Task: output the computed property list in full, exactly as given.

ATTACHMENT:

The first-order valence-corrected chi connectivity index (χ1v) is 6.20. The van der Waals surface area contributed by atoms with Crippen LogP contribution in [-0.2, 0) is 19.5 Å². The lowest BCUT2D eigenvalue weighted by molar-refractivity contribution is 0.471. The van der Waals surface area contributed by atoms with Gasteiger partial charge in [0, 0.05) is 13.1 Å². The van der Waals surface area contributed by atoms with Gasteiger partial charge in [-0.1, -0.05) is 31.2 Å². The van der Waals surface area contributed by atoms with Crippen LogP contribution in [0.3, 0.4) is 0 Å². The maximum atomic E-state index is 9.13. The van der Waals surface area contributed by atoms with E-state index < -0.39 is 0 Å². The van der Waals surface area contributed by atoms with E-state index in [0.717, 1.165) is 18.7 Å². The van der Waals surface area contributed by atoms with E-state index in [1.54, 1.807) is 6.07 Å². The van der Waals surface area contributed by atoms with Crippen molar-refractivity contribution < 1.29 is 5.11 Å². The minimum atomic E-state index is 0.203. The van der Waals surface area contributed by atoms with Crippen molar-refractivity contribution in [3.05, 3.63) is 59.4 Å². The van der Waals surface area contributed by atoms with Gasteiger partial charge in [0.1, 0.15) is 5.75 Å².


The first-order valence-corrected chi connectivity index (χ1v) is 6.20. The van der Waals surface area contributed by atoms with Crippen LogP contribution in [-0.2, 0) is 19.5 Å². The lowest BCUT2D eigenvalue weighted by molar-refractivity contribution is 0.471. The van der Waals surface area contributed by atoms with Gasteiger partial charge in [0, 0.05) is 13.1 Å². The van der Waals surface area contributed by atoms with Gasteiger partial charge in [-0.1, -0.05) is 31.2 Å². The van der Waals surface area contributed by atoms with Crippen LogP contribution in [0.3, 0.4) is 0 Å². The maximum atomic E-state index is 9.13. The van der Waals surface area contributed by atoms with E-state index < -0.39 is 0 Å². The van der Waals surface area contributed by atoms with E-state index in [0.717, 1.165) is 18.7 Å². The van der Waals surface area contributed by atoms with E-state index in [1.54, 1.807) is 6.07 Å². The van der Waals surface area contributed by atoms with Crippen molar-refractivity contribution < 1.29 is 5.11 Å². The minimum atomic E-state index is 0.203. The van der Waals surface area contributed by atoms with Crippen molar-refractivity contribution in [3.05, 3.63) is 59.4 Å². The van der Waals surface area contributed by atoms with Gasteiger partial charge in [0.1, 0.15) is 5.75 Å².